BOSTON (AP) — Felicity Huffman was silent and held her brother's hand Monday as she arrived at federal court to become the highest-profile person so far to admit to taking part in a college admissions bribery scheme that has also ensnared prominent college coaches and figures from the business world.

Huffman, 56, arrived with her brother Moore Huffman Jr. She is expected to enter her guilty plea two months after she was arrested in the investigation named "Operation Varsity Blues" and accused of paying $15,000 to rig her daughter's SAT score.

The case has put the career of the Emmy-winning star of "Desperate Housewives" in turmoil and laid bare the elite's ability to influence the education system. Huffman is among 14 parents who have agreed to plead guilty to charges in what authorities have called it the biggest college admissions cheating scandal ever prosecuted in the U.S.

The parents are accused of paying an admissions consultant to bribe coaches in exchange for helping their children get into school as athletic recruits. The consultant, Rick Singer, also paid off entrance exam administrators to allow a proctor to take tests for students or fix their answers, authorities say.

Huffman paid Singer $15,000 to have a proctor correct her older daughter's SAT answers and considered going through with the scheme for her younger daughter before deciding not to, authorities say.

Investigators have said Huffman's husband, 69-year-old "Shameless" actor William H. Macy, was with her when Singer explained how he could arrange for the cheating because he "controlled" a test center. Both Huffman and Macy agreed to plan, authorities say, but Macy has not been charged.

Prosecutors have not explained why.

Huffman has apologized and said her 18-year-old daughter was unaware of her actions.

"I am in full acceptance of my guilt, and with deep regret and shame over what I have done, I accept full responsibility for my actions and will accept the consequences that stem from those actions," the actress said in an emailed statement last month.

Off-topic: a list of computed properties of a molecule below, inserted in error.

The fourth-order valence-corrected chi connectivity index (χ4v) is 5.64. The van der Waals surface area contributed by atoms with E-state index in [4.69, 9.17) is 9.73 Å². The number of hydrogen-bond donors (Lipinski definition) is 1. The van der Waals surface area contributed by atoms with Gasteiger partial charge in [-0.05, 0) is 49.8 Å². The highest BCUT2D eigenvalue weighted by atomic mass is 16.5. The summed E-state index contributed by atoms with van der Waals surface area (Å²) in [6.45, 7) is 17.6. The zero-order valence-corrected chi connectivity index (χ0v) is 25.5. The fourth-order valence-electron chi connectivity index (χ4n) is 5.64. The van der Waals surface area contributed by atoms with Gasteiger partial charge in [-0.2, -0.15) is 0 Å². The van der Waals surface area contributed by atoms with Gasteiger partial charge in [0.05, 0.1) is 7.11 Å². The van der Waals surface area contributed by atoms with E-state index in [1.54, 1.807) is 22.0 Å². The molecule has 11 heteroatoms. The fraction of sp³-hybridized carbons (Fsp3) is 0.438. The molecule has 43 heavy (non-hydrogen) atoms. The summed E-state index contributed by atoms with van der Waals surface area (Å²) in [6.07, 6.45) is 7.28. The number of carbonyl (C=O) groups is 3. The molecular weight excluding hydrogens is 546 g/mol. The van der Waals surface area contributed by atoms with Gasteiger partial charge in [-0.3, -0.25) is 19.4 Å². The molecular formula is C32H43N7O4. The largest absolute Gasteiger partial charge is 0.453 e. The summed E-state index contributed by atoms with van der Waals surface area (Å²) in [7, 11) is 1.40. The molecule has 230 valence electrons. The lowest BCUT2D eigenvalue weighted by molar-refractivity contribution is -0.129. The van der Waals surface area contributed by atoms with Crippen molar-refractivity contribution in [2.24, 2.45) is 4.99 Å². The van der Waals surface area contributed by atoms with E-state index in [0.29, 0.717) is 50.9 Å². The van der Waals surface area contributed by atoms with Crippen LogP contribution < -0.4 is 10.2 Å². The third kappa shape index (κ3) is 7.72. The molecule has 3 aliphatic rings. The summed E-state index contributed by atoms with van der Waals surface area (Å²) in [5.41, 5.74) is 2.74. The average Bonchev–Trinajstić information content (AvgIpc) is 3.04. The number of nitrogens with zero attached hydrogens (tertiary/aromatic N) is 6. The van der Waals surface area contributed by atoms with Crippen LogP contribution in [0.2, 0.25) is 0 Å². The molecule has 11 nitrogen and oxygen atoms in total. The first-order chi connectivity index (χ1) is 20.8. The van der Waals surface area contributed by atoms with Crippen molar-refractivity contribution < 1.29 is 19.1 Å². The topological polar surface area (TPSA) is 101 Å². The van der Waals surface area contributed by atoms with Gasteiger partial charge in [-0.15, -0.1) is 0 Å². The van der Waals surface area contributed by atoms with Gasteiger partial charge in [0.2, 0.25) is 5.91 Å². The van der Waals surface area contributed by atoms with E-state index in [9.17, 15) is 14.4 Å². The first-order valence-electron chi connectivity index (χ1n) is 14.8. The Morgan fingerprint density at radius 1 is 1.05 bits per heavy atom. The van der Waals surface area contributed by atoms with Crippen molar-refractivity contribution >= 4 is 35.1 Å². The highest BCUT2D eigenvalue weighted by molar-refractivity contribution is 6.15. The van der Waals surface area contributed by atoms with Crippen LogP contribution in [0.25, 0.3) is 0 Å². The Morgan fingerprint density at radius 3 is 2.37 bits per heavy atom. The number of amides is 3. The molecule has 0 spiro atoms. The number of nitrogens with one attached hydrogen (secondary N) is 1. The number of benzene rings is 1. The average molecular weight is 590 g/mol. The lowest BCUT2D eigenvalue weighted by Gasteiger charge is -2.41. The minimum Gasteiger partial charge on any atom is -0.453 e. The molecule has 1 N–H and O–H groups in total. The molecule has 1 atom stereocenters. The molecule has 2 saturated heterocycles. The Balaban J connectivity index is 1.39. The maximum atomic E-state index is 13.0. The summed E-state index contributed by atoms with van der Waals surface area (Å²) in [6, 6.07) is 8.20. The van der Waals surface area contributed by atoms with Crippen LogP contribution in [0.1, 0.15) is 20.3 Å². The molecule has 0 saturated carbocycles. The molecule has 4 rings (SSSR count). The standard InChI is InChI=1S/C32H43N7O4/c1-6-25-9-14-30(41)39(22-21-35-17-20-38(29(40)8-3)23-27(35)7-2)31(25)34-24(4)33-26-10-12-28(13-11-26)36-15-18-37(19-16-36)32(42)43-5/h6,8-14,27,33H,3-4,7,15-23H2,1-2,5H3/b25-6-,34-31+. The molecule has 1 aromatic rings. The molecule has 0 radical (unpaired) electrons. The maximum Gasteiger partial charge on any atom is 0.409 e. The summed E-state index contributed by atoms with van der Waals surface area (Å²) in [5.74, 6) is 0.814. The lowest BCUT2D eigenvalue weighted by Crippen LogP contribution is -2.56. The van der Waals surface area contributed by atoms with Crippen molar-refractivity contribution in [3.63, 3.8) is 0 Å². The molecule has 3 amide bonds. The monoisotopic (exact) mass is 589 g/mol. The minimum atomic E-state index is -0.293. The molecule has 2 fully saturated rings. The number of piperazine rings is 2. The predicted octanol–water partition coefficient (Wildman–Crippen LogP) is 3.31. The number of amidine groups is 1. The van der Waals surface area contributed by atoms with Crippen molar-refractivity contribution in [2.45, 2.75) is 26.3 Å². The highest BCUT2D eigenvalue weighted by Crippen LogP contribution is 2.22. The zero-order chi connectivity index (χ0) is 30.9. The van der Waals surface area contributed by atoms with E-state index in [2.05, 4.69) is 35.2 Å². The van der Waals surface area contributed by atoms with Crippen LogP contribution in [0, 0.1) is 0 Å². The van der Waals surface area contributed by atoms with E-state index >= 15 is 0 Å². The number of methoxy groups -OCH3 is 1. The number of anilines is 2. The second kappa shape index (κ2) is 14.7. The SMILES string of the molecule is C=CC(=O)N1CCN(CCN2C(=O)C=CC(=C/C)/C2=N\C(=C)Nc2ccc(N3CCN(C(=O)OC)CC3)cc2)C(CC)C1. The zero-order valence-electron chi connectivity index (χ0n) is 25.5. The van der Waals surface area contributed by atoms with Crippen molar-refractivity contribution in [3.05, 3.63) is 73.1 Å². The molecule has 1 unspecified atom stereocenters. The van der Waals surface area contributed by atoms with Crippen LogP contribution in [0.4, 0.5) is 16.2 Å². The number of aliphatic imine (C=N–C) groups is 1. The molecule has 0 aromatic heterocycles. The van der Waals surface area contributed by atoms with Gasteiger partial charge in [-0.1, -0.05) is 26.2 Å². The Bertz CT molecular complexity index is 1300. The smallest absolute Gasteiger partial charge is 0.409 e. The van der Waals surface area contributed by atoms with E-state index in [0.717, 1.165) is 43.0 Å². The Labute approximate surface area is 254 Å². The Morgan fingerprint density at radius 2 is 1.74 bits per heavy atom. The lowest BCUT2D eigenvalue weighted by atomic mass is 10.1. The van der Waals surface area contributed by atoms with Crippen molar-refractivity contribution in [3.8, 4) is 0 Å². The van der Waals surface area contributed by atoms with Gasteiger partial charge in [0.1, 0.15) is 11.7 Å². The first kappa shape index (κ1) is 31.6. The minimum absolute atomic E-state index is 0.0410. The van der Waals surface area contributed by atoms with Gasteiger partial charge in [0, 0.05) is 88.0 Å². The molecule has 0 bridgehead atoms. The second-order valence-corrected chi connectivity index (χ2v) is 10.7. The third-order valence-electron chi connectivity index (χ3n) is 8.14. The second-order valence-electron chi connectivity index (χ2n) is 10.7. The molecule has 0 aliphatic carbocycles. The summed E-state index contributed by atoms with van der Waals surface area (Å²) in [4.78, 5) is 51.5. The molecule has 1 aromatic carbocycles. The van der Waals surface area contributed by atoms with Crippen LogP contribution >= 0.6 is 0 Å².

Huffman has agreed to plead guilty to a charge of conspiracy to commit mail fraud and honest services mail fraud. Prosecutors have said they will seek between four and 10 months in prison. Because Huffman agreed to plead guilty, prosecutors have promised to recommend a sentence at the low end of that range, but the judge could also choose not to send her to prison.

Experts differ on the long-term impact the scandal will have on Huffman's career.

After Huffman agreed to plead guilty, Netflix officials said a film starring her, "Otherhood," would not be released as planned in April and a new date would be determined. A limited Netflix series featuring Huffman on the Central Park Five case is expected to debut this month.

Some parents have decided to fight the charges.

Fellow actress Lori Loughlin and her fashion designer husband, Mossimo Giannulli, have pleaded not guilty to paying $500,000 in bribes to get their daughters into the University of Southern California as crew recruits even though neither of them is a rower.

Also scheduled to plead guilty Monday is Los Angeles businessman Devin Sloane, who authorities say paid $250,000 to get his son into USC as a fake water polo recruit.

Sloane, who founded a drinking and wastewater systems company, bought water polo gear online and worked with a graphic designer to create a bogus photo of his son playing the sport for the teen's application, officials say.

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